Ruttenber led reconnaissance missions in Iraq and Afghanistan. Ruttenber has worked in strategic security planning and leadership including service with the Westport, Conn. Police Department. He is a part owner of a Krav Maga martial arts studio in Armonk. Van Ostrand is an entrepreneur who has opened and managed many retail operations and worked in the construction industry.

Michael Ruttnber, first row on left, is pictured with other graduates of the Connecticut Police Academy in this July 2010 photo.

In their application to the Peekskill Planning Commission, Gracious Green’s owners wrote “The conceptual business plan for GG’s was created in 2018 and culminated in the issuance of a cannabis dispensary license in Sunderland, Massachusetts. That operation is being sold so that Stephen and his partner, Mike Ruttenber, can concentrate their efforts on establishing a superlative cannabis dispensary and experience in the City of Peekskill, New York.”

However, according to a published report in October 2023, the consultant leading the project in Sunderland for Gracious Green said the owners of that company needed to drop out of the business there.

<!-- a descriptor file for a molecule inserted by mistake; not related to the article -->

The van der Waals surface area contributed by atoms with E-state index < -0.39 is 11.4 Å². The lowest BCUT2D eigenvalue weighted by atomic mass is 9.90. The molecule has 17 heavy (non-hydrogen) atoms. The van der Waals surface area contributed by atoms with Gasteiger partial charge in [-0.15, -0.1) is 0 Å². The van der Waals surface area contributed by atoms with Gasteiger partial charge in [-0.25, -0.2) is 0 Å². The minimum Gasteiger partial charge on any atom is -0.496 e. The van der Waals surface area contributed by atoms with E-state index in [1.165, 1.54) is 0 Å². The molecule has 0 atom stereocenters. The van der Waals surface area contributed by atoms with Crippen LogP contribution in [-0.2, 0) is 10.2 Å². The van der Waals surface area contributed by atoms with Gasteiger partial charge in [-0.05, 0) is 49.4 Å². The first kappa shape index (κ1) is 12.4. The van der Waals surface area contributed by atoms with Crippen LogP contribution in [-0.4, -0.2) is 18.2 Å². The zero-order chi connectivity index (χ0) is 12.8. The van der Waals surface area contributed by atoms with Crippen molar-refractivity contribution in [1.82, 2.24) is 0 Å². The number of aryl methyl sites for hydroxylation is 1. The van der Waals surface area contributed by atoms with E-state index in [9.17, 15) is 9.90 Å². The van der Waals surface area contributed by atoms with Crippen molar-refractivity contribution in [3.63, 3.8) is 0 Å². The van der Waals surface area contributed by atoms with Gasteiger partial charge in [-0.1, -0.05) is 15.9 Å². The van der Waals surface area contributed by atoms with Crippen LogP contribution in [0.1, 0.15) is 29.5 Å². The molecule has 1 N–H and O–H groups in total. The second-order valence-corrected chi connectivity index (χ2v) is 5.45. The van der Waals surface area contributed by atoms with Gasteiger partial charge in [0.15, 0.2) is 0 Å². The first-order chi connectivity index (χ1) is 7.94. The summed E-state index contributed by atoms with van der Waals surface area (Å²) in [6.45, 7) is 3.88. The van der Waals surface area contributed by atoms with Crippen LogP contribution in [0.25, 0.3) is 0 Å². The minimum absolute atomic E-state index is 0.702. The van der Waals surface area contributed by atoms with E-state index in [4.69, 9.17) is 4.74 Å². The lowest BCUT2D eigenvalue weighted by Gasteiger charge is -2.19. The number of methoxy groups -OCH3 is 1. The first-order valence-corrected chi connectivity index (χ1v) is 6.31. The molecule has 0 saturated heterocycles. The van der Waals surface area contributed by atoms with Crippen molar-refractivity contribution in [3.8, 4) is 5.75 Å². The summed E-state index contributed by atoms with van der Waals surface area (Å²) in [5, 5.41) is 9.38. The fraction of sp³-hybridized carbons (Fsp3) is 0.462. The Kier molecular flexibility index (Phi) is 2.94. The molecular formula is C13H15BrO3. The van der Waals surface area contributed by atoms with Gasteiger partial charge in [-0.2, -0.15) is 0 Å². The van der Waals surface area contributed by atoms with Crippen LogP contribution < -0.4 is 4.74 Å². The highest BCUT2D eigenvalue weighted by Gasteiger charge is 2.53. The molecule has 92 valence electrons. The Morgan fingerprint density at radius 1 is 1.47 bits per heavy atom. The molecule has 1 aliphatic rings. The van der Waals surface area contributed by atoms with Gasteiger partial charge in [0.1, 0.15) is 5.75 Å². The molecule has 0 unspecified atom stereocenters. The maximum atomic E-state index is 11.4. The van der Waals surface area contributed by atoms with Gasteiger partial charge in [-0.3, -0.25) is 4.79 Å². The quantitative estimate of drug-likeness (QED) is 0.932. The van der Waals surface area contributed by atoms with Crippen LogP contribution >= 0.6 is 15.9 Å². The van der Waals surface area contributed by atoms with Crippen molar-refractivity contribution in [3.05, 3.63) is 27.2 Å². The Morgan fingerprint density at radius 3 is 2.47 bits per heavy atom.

“They’ve just had a bunch of events occur over the last couple years, which has led them to need to divest from the project, unfortunately,”Peter D’Agostino, who has been serving as the business’ consultant, said at an Oct. 2 Select Board meeting, according to the Daily Hampshire Gazette.

A representative for Gracious Greens LLC declined to comment for this story.

More entrants in the race for marijuana gold

Last August, the first entrant in the race for the Peekskill pot of gold thought they had a lease for a retail space, but that deal fell through.

Valley Greens, a fully-licensed as a Conditional Adult Use Retail Dispensary (CAURD), won state approval and is still seeking a place to open.

The three owners have experience working in marketing and business along with ties to Peekskill and Cortlandt. They are dedicated to offering customers a comprehensive experience while also providing informative classes to help spread accurate information about cannabis and its effects.

Shane Jackson, one of the owners of Valley Greens, declined to comment for this story.

The Peekskill Herald has learned that a third candidate to sell cannabis here is about to apply for a special permit at the Planning Commission next month.

Cleaning up the illegal market